On June 11, 2009, Dr. Margaret Chan, the director general of the World Health Organization (WHO), declared that the H1N1 flu that was then spreading around the world was an official pandemic. This triggered a series of built-in responses in many countries, including stockpiling anti-viral medications and preparing for a mass H1N1 vaccination program.
At the time the flu was still in its “first wave” and the fear was that subsequent waves, as the virus swept around the world, would become more virulent and/or contagious –- similar to what happened in the 1918 pandemic. This did not happen. At least our worst fears were not realized. The H1N1 pandemic, while serious, simmered through the winter of 2009-2010, producing a less than average flu season, although with some worrisome difference. Read more »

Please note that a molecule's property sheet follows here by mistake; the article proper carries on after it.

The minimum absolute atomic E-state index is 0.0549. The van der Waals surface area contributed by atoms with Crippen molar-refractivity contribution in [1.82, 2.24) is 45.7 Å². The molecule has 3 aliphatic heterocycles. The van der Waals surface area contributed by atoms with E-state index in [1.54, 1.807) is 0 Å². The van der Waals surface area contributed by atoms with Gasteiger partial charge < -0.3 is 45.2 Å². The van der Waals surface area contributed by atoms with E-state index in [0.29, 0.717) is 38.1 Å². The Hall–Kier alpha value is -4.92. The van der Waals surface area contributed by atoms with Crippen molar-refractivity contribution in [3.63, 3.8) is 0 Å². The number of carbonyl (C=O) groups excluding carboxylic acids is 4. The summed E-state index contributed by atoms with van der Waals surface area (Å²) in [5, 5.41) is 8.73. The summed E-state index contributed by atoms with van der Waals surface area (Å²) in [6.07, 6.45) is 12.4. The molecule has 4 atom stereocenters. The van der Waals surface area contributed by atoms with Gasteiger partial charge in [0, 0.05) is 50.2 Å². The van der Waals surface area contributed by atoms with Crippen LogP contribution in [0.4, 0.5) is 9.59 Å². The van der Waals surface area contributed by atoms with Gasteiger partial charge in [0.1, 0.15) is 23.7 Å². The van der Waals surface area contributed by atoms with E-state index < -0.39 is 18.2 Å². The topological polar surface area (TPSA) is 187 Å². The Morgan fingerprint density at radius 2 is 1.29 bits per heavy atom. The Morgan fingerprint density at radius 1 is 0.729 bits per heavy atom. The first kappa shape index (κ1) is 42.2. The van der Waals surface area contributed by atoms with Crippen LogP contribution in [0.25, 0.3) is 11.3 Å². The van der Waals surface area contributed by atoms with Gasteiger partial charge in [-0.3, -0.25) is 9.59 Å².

*This blog post was originally published at Science-Based Medicine*